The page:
Recently a professional speaker posed this question to a group of her peers: “How far are you willing to travel to a 3-hour workshop that meets your needs?”
First, let’s ignore the whole “meets your needs” limitation. That’s entire article unto itself. “Meets your needs” smacks of “customer satisfaction” and we all know how worthless that is.
As is frequently the case, the wrong question leads to the wrong answer. Most of the feedback she received included answers that referred to miles they were willing to travel or time they’d be willing to spend in the car in order to attend workshop of that duration.
Instead of dwelling on how many miles-per-butt-cheek they could endure, why not flip the question to find more interesting answers?
Here are some potential ways the question could have been reframed:
- What kind of information would people be willing to travel half way around the world to access?
- How can the information be delivered to people unable to attend a live workshop?
- Where would I be willing to travel to get this information into the hands of the people who need it?
I chose to change the question and answered from this perspective:
“How could the commute to-and-from the event be incorporated into the overall experience?”
A completely different set of answers comes from this question, right?
Instead of worrying about how empty their gas tanks were, I concerned myself with how full I could make their minds.
The commute itself allows a unique opportunity to warm-up and prime the audience to the content being delivered, and the return trip is conducive to processing all the information they received. My core concept was to provide a CD or audio download to anyone who registers for the conference. The CD features the speaker delivering information preparing the audience to be open and receptive to the ideas she will be sharing.
- A basic agenda of what they can expect during the event.
- Self-assessment quiz so they can evaluate where they stand in relation to the content in the workshop.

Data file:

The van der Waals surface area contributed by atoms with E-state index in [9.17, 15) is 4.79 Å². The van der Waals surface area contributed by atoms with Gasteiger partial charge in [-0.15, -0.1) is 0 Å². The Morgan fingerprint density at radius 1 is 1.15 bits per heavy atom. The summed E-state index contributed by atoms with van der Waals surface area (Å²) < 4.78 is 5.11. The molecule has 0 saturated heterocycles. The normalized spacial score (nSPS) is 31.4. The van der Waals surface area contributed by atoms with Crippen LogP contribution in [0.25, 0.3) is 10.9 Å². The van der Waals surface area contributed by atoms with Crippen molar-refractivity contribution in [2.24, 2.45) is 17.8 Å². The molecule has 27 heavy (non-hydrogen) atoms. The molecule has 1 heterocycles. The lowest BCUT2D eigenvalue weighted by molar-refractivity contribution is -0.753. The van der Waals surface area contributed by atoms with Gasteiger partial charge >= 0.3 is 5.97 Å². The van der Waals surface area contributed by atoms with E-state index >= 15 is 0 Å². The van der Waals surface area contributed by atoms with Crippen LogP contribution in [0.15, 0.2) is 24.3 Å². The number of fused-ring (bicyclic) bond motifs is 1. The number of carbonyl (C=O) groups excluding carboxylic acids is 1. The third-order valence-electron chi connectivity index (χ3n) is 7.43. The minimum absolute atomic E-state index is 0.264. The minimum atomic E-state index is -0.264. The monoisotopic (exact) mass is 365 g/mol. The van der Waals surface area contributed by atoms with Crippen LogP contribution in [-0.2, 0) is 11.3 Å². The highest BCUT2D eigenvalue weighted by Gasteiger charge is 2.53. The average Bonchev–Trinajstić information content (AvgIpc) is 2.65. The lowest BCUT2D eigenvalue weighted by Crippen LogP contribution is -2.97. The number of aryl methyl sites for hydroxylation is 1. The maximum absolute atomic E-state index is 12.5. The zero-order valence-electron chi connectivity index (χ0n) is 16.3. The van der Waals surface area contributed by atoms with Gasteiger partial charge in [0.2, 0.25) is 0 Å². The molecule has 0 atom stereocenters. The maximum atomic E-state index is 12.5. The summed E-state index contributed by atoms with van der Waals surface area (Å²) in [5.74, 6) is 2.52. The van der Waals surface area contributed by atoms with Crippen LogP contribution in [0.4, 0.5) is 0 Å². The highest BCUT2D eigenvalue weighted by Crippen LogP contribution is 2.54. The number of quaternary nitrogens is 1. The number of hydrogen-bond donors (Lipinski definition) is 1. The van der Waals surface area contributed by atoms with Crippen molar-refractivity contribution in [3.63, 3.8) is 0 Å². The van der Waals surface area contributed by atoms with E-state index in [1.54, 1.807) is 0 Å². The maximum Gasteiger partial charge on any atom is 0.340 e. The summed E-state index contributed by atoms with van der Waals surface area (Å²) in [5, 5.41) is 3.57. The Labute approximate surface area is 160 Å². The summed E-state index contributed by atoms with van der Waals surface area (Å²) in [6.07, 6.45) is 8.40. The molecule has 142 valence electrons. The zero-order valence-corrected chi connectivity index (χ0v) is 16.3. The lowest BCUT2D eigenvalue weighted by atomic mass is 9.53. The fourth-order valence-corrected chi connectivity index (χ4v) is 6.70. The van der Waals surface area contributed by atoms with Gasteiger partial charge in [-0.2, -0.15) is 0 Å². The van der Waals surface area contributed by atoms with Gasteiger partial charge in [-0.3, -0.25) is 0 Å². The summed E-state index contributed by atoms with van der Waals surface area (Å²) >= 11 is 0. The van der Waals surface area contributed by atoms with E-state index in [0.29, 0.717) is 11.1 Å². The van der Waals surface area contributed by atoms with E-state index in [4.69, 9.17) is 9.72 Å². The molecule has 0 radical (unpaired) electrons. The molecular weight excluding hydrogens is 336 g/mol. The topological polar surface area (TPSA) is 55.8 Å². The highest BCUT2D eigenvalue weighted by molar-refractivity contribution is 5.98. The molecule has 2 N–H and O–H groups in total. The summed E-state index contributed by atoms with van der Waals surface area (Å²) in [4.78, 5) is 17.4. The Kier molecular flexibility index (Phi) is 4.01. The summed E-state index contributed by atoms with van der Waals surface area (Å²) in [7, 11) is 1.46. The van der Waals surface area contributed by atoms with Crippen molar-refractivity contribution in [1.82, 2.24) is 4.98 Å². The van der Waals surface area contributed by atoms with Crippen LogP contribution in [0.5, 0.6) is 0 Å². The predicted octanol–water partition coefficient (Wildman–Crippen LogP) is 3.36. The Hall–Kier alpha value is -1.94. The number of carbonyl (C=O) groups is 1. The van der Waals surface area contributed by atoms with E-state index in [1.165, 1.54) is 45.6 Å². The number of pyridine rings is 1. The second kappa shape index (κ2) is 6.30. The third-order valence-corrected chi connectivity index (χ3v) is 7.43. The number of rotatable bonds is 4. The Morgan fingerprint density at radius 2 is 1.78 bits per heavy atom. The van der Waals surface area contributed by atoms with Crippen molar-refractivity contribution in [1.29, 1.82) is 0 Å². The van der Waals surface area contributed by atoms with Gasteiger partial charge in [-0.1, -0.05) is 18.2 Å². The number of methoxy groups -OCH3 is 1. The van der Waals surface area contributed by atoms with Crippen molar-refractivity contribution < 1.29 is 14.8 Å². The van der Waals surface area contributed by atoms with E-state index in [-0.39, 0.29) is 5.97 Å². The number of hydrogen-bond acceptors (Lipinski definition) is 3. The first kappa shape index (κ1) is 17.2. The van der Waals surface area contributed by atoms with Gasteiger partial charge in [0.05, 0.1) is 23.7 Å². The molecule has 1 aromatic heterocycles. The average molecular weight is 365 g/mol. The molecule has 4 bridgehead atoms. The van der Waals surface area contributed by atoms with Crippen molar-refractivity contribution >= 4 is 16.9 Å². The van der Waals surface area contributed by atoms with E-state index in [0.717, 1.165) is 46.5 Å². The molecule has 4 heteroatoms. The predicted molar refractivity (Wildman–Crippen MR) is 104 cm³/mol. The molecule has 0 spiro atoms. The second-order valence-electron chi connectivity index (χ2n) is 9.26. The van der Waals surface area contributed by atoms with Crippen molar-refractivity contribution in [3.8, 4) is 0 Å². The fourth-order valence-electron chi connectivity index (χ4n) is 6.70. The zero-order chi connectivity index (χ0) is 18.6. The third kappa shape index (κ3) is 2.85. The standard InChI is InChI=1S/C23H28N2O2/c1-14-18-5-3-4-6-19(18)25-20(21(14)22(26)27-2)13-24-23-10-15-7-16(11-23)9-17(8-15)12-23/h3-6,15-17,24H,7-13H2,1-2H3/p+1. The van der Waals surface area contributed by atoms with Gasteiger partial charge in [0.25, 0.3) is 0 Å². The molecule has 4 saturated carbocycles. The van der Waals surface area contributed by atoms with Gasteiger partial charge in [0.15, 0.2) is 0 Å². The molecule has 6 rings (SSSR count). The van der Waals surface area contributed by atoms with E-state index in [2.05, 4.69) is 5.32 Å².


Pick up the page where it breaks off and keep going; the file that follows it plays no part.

- Musical interludes to get their blood flowing and energy pumping.
- Humorous stories to get them smiling.
- An interactive game to engage (a gas station scavenger hunt or roadtrip photo safari) — award prizes to participants at the event.
At the conclusion of the event, provide recipients with a second CD for the ride home. Include some home-themed travel music along with a recap of lessons learned and a plan of action they can use to implement the ideas they walked away with (and review on-demand long after their return trip has been completed.)
- Ask different questions, get different answers
Reframe your queries in a concerted effort to change the perspective of your answers.
- Ask for the benefit of your audience
Instead of asking how you can better profit from your efforts, ask how your efforts can better benefit your clients.
- Ask outside the circle
If you only ask your question of people within your own industry or circle of friends, you’re likely to get the same answers back in a different voice. Instead, ask people with a variety of backgrounds, ages, and experience levels. Asking an adult how long they’d be willing to ride in a car for a visit to Disney World will likely be far different answer than a kid’s (or mine!)
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